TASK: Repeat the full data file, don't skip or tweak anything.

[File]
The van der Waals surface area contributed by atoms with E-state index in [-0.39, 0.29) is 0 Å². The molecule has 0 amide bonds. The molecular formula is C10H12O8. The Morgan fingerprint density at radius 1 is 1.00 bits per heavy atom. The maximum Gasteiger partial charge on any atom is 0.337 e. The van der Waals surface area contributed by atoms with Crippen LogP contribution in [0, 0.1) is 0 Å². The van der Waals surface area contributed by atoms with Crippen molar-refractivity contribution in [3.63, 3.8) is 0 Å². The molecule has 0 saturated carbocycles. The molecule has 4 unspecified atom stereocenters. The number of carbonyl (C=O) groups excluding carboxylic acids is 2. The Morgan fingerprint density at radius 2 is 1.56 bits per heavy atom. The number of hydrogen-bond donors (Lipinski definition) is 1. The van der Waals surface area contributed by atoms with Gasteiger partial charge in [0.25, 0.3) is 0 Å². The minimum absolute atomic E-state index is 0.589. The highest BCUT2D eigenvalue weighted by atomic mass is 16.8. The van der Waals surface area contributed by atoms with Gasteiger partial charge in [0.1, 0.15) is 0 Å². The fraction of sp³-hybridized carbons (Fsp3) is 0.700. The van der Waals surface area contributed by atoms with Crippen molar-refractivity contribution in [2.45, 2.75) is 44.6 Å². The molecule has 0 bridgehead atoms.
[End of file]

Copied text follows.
The van der Waals surface area contributed by atoms with E-state index in [-0.39, 0.29) is 0 Å². The molecule has 0 amide bonds. The molecular formula is C10H12O8. The Morgan fingerprint density at radius 1 is 1.00 bits per heavy atom. The maximum Gasteiger partial charge on any atom is 0.337 e. The van der Waals surface area contributed by atoms with Crippen LogP contribution in [0, 0.1) is 0 Å². The van der Waals surface area contributed by atoms with Crippen molar-refractivity contribution in [3.63, 3.8) is 0 Å². The molecule has 0 saturated carbocycles. The molecule has 4 unspecified atom stereocenters. The number of carbonyl (C=O) groups excluding carboxylic acids is 2. The Morgan fingerprint density at radius 2 is 1.56 bits per heavy atom. The number of hydrogen-bond donors (Lipinski definition) is 1. The van der Waals surface area contributed by atoms with Gasteiger partial charge in [0.25, 0.3) is 0 Å². The minimum absolute atomic E-state index is 0.589. The highest BCUT2D eigenvalue weighted by atomic mass is 16.8. The van der Waals surface area contributed by atoms with Gasteiger partial charge in [0.1, 0.15) is 0 Å². The fraction of sp³-hybridized carbons (Fsp3) is 0.700. The van der Waals surface area contributed by atoms with Crippen molar-refractivity contribution in [2.45, 2.75) is 44.6 Å². The molecule has 0 bridgehead atoms.